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Gorman: Dixon doesn't think Pitt has a problem

About Kevin Gorman
Picture Kevin Gorman 412-320-7812
Sports Columnist
Pittsburgh Tribune-Review

Kevin Gorman is a sports writer for the Tribune-Review.
Top high school sports

By Kevin Gorman

Published: Sunday, April 7, 2013, 12:01 a.m.

Pitt basketball fans are preparing to panic now that Steven Adams declared for the NBA Draft and the Panthers are left with only one returning player taller than 6-foot-6.

Down on Jamie Dixon?

Don't be.

The Pitt coach was unflappable in addressing Adams' decision and the transfer of Trey Zeigler, which reduced the roster to six.

“We've been out recruiting,” Dixon said. “We're going to find someone. We always do. We've found a couple guys in the summer that have been great additions for us over the years. That's what we've got to do.”

It's easy to forget that Dixon has shown some past recruiting creativity.

Dixon discovered a July gem in Ontario Lett, who hadn't played the previous junior-college season.

And one of Dixon's first orders upon succeeding Ben Howland in 2003 was to salvage the recruiting class.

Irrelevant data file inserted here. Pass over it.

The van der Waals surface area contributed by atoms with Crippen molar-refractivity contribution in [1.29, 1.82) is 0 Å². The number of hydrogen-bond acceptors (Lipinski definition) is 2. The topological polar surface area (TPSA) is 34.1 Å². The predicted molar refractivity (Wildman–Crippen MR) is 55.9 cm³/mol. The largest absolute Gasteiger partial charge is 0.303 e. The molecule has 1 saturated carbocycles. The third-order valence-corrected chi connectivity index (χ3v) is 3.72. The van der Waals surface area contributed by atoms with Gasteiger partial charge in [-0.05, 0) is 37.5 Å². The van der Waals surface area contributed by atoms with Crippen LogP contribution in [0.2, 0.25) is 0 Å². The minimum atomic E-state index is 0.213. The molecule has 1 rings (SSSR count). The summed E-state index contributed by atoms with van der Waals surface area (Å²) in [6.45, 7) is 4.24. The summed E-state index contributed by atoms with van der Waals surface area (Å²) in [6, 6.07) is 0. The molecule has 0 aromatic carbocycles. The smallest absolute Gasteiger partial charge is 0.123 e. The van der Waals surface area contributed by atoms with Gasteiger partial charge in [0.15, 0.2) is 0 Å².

Not only did Dixon keep Chris Taft in the fold but when center Walter Waters wanted a release from his scholarship, Dixon found a late August replacement in Ohio guard Antonio Graves.

The departures of Adams and Malcolm Gilbert, who transferred to Fairfield, have left Pitt in a predicament in the post. Only 6-9 power forward Talib Zanna has any experience. The Panthers have signed 6-8 Mike Young, a McKeesport native playing at St. Benedict's Prep, but desperately need to add more presence in the paint.

Dixon is underappreciated as a recruiter, with a keen eye for untapped talent and strong work ethic.

Don't forget that he has signed five-star frontcourt players in three of his past four classes, even if Dante Taylor didn't live up to his McDonald's All-America billing, Khem Birch transferred midway through his freshman year and Adams went pro after one season.

If Pitt has a problem, it's with retention. Only three of seven players remain from the past two recruiting classes, and at least one player has flamed out in every class since 2006.

But Dixon has four scholarships with which to rebuild his roster. And it's worth noting that Pitt won 25 games in each of the seasons after losing Taft and DeJuan Blair to NBA early entry.

“It's a different climate out there with recruiting,” Dixon said. “There's more guys available in the spring because of these new rules that they've put into place.”

The Pitt coach likes the idea of having scholarships in the spring, so don't judge Dixon until he's done.

 

 

 
 


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